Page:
In Gidley v. State, 19 Ala. App. 113, 95 So. 330 (1923), cited by the appellant, an inquiry as to whether or not a verdict could be reached was made.Summary of this case from Richardson v. State
7 Div. 895.
February 6, 1923.
Appeal from Circuit Court, Calhoun County; A.P. Agee, Judge.
Will Gidley was convicted of the offense of having prohibited liquors in his possession, and he appeals. Reversed and remanded.
Lapsley Carr, of Anniston, for appellant.
There should be nothing in the intercourse of the trial judge with the jury having the least appearance of duress or coercion. 81 Ala. 343, 1 So. 108; 128 Ala. 518, 29 So. 618; 79 Miss. 577, 31 So. 209; 182 Ala. 51, 62 So. 737, Ann. Cas. 1915D, 663; 16 C. J. 1091.
Harwell G. Davis, Atty. Gen., for the State.
No brief reached the Reporter.
The evidence as set out in the record is somewhat confusing as to whether the alleged confession was made before the whisky was actually found at the house or afterwards. If the confession was obtained before the whisky was found, it should not have been admitted, because at that time the corpus delicti had not been proven. Braxton v. State, 17 Ala. App. 167, 82 So. 657.
The court in determining admissibility of a confession should be careful to ascertain that such confession proceeded from volition, and that it was not superinduced by any influence improperly exerted. If the confession in this case was obtained by reason of the threat of the sheriff that, if defendant did not admit the ownership of the whisky, he would wait and arrest defendant's son-in-law, it should not have been admitted. Carr v. State, 17 Ala. App. 539, 85 So. 852.
The question of the gravest moment in this case is the action of the trial judge, with reference to the jury. After the jury had retired for the purpose of considering the case and had remained out "some time," the court sent for the jury again, and had them called into the jury box, and the following occurred:
"The Court: Can't you reach a verdict in this case?
"A Juror: No, sir, we haven't been able so far. Judge, we stand 11 to 1.
"The Court: Well, you gentlemen of the jury, I will say this to you: We try these cases, and it is very important indeed, when each side has been heard, for the jury to be able to reach a verdict. When the jury go out into the jury room they go out for the purpose of conferring and consulting together and seeing if it is practicable, as reasonable common sense men, to reach a verdict. The business of the courts cannot be disposed of by mistrials. I can't even suggest — I wouldn't for a minute suggest — for any man to go against his convictions as to what he ought to do in any particular case, or for him to do violence to what his conscience says he ought to do, but the business of juries is to try cases and come to verdicts, if they reasonably can. I am saying all this without any idea in the world how the jury stands, whether there is 11 to 1 for acquittal or 11 to 1 for guilt. I am sorry that was told to me, but I don't know how it is, and I don't suppose anybody else does, except the jury. Now, I am going to ask you to go back and see whether or not it is practicable to reach a verdict.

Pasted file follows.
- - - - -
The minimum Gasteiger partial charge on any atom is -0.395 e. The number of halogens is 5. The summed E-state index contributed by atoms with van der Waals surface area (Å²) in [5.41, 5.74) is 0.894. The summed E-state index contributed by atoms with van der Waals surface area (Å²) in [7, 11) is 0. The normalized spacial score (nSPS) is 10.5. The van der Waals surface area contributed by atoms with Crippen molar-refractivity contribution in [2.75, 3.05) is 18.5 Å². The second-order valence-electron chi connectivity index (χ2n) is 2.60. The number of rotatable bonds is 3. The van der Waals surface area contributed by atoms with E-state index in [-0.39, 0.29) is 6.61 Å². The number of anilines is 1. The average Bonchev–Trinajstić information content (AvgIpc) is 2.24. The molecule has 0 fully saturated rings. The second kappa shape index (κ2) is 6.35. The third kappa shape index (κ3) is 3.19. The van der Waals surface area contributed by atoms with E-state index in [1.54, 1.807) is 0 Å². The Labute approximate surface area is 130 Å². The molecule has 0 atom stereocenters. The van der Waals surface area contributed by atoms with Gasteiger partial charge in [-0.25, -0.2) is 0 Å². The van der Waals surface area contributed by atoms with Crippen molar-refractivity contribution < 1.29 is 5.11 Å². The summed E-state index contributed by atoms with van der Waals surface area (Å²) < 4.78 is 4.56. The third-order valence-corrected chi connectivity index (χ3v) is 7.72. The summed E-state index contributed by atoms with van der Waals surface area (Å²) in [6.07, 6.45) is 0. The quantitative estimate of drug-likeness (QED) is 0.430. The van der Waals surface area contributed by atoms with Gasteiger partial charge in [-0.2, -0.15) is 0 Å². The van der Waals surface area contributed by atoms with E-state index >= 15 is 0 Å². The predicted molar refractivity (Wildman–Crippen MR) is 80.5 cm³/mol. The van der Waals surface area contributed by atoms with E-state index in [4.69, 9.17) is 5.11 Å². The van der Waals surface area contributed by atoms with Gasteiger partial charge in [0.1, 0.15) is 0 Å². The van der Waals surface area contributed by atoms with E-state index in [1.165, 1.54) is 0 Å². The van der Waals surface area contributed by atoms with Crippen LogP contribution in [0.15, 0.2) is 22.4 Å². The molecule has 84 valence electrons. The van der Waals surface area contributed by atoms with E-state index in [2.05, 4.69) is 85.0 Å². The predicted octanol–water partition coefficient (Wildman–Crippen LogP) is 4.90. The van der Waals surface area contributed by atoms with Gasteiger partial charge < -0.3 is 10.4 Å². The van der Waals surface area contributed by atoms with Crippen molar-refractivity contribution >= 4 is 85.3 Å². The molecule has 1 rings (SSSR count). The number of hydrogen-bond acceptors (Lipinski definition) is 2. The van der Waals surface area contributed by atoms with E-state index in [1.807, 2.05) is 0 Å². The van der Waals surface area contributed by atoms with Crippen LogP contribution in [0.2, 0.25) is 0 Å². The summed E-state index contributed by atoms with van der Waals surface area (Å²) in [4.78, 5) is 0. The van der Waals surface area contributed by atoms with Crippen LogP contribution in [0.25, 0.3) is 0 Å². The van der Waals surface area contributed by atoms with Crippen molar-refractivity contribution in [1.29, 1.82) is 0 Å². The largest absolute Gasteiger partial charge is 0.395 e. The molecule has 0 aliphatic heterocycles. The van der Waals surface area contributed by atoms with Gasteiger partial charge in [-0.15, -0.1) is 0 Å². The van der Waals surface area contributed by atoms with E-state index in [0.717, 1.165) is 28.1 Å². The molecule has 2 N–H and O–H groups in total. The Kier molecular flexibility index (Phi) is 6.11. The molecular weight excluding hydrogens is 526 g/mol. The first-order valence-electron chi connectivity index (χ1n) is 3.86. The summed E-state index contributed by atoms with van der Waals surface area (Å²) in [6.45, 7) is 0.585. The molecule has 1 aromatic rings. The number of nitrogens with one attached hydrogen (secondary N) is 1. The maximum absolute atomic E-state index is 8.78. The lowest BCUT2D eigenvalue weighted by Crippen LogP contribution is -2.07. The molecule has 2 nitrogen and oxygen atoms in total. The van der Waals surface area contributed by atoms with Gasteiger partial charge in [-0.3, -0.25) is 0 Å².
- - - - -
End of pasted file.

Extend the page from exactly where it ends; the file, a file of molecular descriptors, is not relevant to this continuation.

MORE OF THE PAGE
"Mr. Sensabaugh: I reserve an exception to your honor's statements.
"The Court: All right. That's what I was waiting for. The jury may retire."
It is, we think, unnecessary to extol the jury system or its importance as a guardian of the liberties of this people, further than to cite the case of Meadows v. State, 182 Ala. 51, 62 So. 737, Ann. Cas. 1915D, 663, in which De Graffenried, J., has said the last word necessary on the subject, and with which opinion this court is in hearty accord. The statement of the trial judge in this case was very cautiously made, in recognition of the rule above referred to, but for that very reason was an insidious suggestion to the juror that may have caused the single juror to yield a conclusion which otherwise might have remained. A verdict of a jury should be the concurrence of 12 minds, derived from a consideration of the evidence, absolutely free of other influence. There are too many instances on record in the books where 1 juror was right and 11 wrong, to even think of permitting the "whittling away" of the province of the jury as judges of the facts. Majority verdicts are not in keeping with the ideals of our justice, and in the constitutional convention of 1901 the effort to provide for majority verdicts even in civil trials was overwhelmingly condemned. The province of the trial judge is the charge the law, and in doing so should not by word or deed have the least appearance of duress or coercion. Phœnix Ins. Co. v. Moog, 81 Ala. 343, 1 So. 108. In this case we paraphrase the language used in De Jarnette v. Cox, 128 Ala. 518, 29 So. 618, "The fact that a verdict was very soon thereafter rendered," without further facts or without further explanation as to the law, reasonably shows that the verdict was not uninfluenced by what the court had said. The courts must, at all hazards, preserve the deliberations of juries from coercion, whether wittingly or unwittingly done, to the end that this safeguard to our liberties may be preserved.
For the error pointed out let the judgment be reversed, and the cause remanded.
Reversed and remanded.